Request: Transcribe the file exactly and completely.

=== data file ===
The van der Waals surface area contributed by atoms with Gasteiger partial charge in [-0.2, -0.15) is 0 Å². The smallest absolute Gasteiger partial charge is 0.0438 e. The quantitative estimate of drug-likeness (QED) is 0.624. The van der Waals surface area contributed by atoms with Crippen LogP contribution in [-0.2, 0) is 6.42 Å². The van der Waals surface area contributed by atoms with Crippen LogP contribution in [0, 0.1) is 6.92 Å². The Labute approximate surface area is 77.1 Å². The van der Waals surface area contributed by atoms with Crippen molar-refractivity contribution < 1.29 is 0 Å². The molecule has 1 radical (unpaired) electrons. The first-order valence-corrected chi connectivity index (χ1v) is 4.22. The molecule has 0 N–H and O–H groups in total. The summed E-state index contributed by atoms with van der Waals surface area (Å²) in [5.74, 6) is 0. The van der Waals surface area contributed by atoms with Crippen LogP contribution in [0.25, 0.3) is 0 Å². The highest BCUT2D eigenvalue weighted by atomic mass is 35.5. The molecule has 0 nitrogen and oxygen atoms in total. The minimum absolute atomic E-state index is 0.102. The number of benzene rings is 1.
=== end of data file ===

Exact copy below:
The van der Waals surface area contributed by atoms with Gasteiger partial charge in [-0.2, -0.15) is 0 Å². The smallest absolute Gasteiger partial charge is 0.0438 e. The quantitative estimate of drug-likeness (QED) is 0.624. The van der Waals surface area contributed by atoms with Crippen LogP contribution in [-0.2, 0) is 6.42 Å². The van der Waals surface area contributed by atoms with Crippen LogP contribution in [0, 0.1) is 6.92 Å². The Labute approximate surface area is 77.1 Å². The van der Waals surface area contributed by atoms with Crippen molar-refractivity contribution < 1.29 is 0 Å². The molecule has 1 radical (unpaired) electrons. The first-order valence-corrected chi connectivity index (χ1v) is 4.22. The molecule has 0 N–H and O–H groups in total. The summed E-state index contributed by atoms with van der Waals surface area (Å²) in [5.74, 6) is 0. The van der Waals surface area contributed by atoms with Crippen LogP contribution in [0.25, 0.3) is 0 Å². The highest BCUT2D eigenvalue weighted by atomic mass is 35.5. The molecule has 0 nitrogen and oxygen atoms in total. The minimum absolute atomic E-state index is 0.102. The number of benzene rings is 1.